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For anyone who has traveled to Paris I would imagine (and hope!) that a visit to the cathedral Notre-Dame de Paris was on the itinerary.  The cathedral boasts numerous carved gargoyles and statues of saints.  When facing the cathedral from the square, in the door to the left, you may have noticed that one of the saints is actually holding his head in his hands.  This is the beheaded Saint Denis.

Saint Denis was the Bishop of Paris in the third century.  Having angered the pagan priests in the area for his success in converting locals to Catholicism, Denis was brought to what is now the Montmartre section of Paris and beheaded. As legend has it he then proceeded to pick up his head and walk to the location where the Basilique de Saint Denis now stands, therefore indicating his intended burial place.

When I began to read about this first of my twenty eight journeys I was shocked that I had never heard of this church before.  France and all of Europe obviously have more than their fair share of beautiful churches, basilicas, and cathedrals but the Basilique de Saint Denis plays an extremely important role in French history and the fact that you cannot even find it in many Paris guide books is astonishing.  You see, the Basilique de Saint Denis is where all the French monarchs from the 10th century up to the last monarch Louis XVII, are buried.  Well, I should say were buried.  But we will get to that.

Many of these journeys by train are actually right in Paris.  Saint Denis is a suburb of Paris.  Not a very nice suburb of Paris.  It is on the line 13 metro.  Convenient for me as I am also on the line 13 metro.  After reading up on the basilica I woke up one Saturday morning and decided to take the journey north to Saint Denis.

As I rode the line 13 further north the metro changed from being fashionable Parisians and tourists to primarily the North Africans that reside in the northern parts of Paris and its suburbs.  Everyone left me alone but I got the distinct impression that they were not accustomed to people like me going so far north in the city.

Upon exiting the metro I was pleasantly surprised to see that the way to the basilica was not only well marked but very close.  Literally around the corner.  In excited anticipation I turned the corner and took the whole basilica into view and the excitement of my first journey sank like a stone.

First, half the basilica is covered in scaffolding that has been there for what looks like at least the forty years I have been alive.  Secondly, it looked as though it had not been washed since about the 12th century when it was built.  Thirdly, it was lopsided to the point of looking silly.  Towers appeared to be missing and the front door was blocked by an extremely gaudy children’s carousel.  How could this be the burial place of the French monarchs dating back to the 10th century?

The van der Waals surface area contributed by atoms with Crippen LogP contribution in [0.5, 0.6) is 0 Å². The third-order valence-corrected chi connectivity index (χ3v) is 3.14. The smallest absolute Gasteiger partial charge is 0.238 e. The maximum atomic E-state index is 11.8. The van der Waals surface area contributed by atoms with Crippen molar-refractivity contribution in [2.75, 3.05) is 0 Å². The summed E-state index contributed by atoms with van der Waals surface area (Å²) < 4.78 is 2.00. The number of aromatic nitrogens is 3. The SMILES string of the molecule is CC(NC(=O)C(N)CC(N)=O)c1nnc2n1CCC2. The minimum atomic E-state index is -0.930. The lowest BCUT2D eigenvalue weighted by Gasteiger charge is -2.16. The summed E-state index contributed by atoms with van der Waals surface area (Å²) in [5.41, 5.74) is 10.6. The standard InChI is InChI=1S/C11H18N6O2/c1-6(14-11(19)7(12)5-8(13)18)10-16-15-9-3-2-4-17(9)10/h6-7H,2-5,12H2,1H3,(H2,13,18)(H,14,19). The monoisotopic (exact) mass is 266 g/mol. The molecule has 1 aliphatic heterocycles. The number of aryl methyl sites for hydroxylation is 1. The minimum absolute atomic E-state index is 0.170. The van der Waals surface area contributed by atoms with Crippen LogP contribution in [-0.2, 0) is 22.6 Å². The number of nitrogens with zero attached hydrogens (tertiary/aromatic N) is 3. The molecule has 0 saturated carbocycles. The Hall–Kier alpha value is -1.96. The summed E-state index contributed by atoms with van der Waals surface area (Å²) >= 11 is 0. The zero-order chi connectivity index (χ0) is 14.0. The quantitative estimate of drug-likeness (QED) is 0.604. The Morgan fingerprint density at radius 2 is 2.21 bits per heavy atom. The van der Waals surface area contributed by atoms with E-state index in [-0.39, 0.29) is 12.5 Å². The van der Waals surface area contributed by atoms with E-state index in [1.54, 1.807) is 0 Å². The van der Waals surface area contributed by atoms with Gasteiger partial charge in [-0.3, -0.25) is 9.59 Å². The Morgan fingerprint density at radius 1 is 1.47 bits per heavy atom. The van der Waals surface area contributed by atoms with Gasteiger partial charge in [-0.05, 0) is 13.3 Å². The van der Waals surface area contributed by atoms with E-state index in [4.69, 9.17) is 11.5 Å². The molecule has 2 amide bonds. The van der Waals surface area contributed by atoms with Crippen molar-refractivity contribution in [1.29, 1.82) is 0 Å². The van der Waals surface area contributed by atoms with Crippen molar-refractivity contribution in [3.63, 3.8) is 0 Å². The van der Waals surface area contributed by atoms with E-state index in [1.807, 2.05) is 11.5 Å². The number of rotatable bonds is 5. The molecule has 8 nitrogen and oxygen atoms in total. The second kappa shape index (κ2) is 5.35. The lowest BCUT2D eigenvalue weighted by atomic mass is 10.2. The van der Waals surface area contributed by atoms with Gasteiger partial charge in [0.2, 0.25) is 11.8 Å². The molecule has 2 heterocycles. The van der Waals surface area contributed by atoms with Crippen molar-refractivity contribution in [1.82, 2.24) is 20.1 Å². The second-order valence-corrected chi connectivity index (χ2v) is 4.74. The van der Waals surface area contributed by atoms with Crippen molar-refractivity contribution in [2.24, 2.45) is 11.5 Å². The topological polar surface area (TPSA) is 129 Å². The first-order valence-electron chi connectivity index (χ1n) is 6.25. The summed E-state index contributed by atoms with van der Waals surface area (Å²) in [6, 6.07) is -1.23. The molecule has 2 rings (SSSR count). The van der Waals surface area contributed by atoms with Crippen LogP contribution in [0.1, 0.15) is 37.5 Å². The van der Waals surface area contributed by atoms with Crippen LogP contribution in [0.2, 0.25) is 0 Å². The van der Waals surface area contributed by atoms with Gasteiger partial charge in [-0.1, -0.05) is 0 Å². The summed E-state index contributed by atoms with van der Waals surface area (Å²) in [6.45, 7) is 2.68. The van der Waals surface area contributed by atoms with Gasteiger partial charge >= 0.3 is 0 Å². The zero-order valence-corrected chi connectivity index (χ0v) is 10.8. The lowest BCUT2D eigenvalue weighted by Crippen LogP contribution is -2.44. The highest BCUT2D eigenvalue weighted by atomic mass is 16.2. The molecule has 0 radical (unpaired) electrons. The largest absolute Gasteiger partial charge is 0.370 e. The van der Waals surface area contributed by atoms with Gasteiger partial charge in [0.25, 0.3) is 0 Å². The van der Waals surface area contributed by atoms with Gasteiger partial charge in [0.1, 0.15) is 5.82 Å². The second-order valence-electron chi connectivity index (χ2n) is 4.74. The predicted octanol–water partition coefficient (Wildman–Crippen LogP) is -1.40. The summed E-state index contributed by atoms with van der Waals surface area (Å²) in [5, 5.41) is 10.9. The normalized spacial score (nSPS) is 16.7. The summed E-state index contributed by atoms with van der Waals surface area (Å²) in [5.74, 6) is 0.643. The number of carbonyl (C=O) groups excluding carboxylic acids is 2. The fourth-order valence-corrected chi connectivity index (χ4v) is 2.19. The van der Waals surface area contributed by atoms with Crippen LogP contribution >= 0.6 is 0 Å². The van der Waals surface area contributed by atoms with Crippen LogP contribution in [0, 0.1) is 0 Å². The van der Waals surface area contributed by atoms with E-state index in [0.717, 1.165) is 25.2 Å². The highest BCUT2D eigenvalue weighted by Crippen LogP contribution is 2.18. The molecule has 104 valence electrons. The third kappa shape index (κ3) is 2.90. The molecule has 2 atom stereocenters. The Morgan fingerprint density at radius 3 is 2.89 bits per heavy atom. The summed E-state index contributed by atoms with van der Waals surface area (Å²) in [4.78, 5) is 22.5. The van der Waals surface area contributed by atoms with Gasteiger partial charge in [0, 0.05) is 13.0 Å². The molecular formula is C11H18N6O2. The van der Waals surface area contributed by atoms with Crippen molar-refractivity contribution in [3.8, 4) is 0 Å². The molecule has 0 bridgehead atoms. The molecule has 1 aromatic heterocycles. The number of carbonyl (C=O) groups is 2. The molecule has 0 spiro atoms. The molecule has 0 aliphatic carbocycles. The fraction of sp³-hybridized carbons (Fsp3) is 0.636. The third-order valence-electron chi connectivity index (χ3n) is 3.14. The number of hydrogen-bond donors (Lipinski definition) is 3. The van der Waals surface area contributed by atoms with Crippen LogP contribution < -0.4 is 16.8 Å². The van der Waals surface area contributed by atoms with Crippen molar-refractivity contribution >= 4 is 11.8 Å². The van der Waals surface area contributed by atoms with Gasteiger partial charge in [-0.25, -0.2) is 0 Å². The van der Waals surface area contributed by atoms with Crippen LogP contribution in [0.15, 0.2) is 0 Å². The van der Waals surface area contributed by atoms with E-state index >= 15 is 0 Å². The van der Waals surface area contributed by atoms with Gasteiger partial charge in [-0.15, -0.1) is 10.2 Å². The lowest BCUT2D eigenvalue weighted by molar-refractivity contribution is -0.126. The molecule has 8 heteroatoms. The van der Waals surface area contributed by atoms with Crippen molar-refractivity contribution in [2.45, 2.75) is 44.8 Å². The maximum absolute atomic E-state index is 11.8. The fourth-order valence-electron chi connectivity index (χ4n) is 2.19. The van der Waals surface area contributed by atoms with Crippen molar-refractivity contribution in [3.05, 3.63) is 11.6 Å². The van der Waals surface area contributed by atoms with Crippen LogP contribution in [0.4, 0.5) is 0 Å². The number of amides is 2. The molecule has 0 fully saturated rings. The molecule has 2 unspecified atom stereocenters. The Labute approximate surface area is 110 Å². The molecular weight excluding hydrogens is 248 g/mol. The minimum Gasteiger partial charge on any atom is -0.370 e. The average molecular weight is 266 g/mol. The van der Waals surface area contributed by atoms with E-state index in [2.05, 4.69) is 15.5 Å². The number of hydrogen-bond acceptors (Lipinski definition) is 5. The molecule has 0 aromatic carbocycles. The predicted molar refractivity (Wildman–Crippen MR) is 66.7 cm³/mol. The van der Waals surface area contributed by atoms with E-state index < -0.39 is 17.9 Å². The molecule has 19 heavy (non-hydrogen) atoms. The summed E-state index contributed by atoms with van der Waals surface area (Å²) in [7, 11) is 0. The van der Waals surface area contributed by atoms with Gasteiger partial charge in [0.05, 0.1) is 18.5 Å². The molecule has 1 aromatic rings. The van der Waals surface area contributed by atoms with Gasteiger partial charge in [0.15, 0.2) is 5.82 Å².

Well, it was and I was there so inside I went and I am oh so glad I did.  Saint Denis is built in the gothic style and therefore has a long nave like those we are accustomed to seeing in Catholic cathedrals around Europe and is filled with amazing stained glass.  In fact, there is an original stained glass window in Saint Denis, the oldest known stained glass window in the world.  All around you are the burial chambers of everyone from Charlemagne’s father, Pépin le Bref (Pepin the Short) to Marie Antoinette.  Saint Denis is known to be one of the first examples of Gothic architecture.

The basilica is also an archaeological site that you can go and visit..  The site was originally a Gallo-Roman cemetery.  In 475 a church was built but was replaced by a bigger church in the 7th century.  In the 12th century it was added upon and made into a much grander structure under the watchful eye of Abbot Suger.

As mentioned earlier this is the burial place of the French monarchs dating back to the 10th century.  Well, rather was.  Sadly, during the French revolution the graves of the French monarchs were broken into and the bones were removed and dumped into a nearby pit and quickly covered in quicklime.  Unfortunately it seems that little if any of the French monarchs remains actually are still within the basilica.  It is said that the basilica was then used by the revolutionaries to store grain.

I spent several hours at Saint Denis, reading inscriptions on tombs, taking in the beauty of the stained glass and watching the light change as the sun moved and shone through the windows.

I did during my time there learn why the church looks so lopsided from the outside.  After Napoleon made himself emperor he decided to restore the basilica.  Unfortunately during the restoration one of the twin steeples was accidentally removed.

If I had just happened upon Saint Denis I would have kept walking.  By no means did it resemble the magnificent cathedrals I have become accustomed to seeing living in Paris.  I am glad that I went in though and experienced this magnificent basilica.  A real life lesson, I suppose, in beauty is found on the inside.

Next stop – The Early Gothic City of Laon